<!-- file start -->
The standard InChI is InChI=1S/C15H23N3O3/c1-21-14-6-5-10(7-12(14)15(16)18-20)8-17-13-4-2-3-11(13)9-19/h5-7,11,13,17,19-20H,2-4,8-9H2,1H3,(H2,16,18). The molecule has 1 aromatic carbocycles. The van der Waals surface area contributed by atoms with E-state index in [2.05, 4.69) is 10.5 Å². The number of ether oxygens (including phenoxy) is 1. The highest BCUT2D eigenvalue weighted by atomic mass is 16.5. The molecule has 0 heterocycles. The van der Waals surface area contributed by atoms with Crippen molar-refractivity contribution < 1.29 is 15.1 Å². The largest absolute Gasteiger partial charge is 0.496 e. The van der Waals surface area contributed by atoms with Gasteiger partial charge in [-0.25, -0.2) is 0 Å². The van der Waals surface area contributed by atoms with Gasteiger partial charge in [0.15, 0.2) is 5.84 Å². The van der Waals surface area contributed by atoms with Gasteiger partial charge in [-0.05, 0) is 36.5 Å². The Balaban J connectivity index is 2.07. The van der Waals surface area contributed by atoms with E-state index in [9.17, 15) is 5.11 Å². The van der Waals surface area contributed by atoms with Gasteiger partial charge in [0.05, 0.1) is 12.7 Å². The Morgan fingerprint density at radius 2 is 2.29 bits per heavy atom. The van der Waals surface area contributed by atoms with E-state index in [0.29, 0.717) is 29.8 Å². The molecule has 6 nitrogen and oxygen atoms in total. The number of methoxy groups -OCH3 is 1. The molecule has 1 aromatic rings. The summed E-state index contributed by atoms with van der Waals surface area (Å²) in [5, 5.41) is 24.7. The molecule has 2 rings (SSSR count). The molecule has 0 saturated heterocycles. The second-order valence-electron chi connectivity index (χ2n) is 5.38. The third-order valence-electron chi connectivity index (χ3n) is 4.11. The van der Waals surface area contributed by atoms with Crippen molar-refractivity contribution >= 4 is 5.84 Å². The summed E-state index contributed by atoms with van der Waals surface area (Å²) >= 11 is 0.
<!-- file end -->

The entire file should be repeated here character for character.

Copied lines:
The standard InChI is InChI=1S/C15H23N3O3/c1-21-14-6-5-10(7-12(14)15(16)18-20)8-17-13-4-2-3-11(13)9-19/h5-7,11,13,17,19-20H,2-4,8-9H2,1H3,(H2,16,18). The molecule has 1 aromatic carbocycles. The van der Waals surface area contributed by atoms with E-state index in [2.05, 4.69) is 10.5 Å². The number of ether oxygens (including phenoxy) is 1. The highest BCUT2D eigenvalue weighted by atomic mass is 16.5. The molecule has 0 heterocycles. The van der Waals surface area contributed by atoms with Crippen molar-refractivity contribution < 1.29 is 15.1 Å². The largest absolute Gasteiger partial charge is 0.496 e. The van der Waals surface area contributed by atoms with Gasteiger partial charge in [-0.25, -0.2) is 0 Å². The van der Waals surface area contributed by atoms with Gasteiger partial charge in [0.15, 0.2) is 5.84 Å². The van der Waals surface area contributed by atoms with Gasteiger partial charge in [-0.05, 0) is 36.5 Å². The Balaban J connectivity index is 2.07. The van der Waals surface area contributed by atoms with E-state index in [9.17, 15) is 5.11 Å². The van der Waals surface area contributed by atoms with Gasteiger partial charge in [0.05, 0.1) is 12.7 Å². The Morgan fingerprint density at radius 2 is 2.29 bits per heavy atom. The van der Waals surface area contributed by atoms with E-state index in [0.29, 0.717) is 29.8 Å². The molecule has 6 nitrogen and oxygen atoms in total. The number of methoxy groups -OCH3 is 1. The molecule has 1 aromatic rings. The summed E-state index contributed by atoms with van der Waals surface area (Å²) in [5, 5.41) is 24.7. The molecule has 2 rings (SSSR count). The molecule has 0 saturated heterocycles. The second-order valence-electron chi connectivity index (χ2n) is 5.38. The third-order valence-electron chi connectivity index (χ3n) is 4.11. The van der Waals surface area contributed by atoms with Crippen molar-refractivity contribution >= 4 is 5.84 Å². The summed E-state index contributed by atoms with van der Waals surface area (Å²) >= 11 is 0.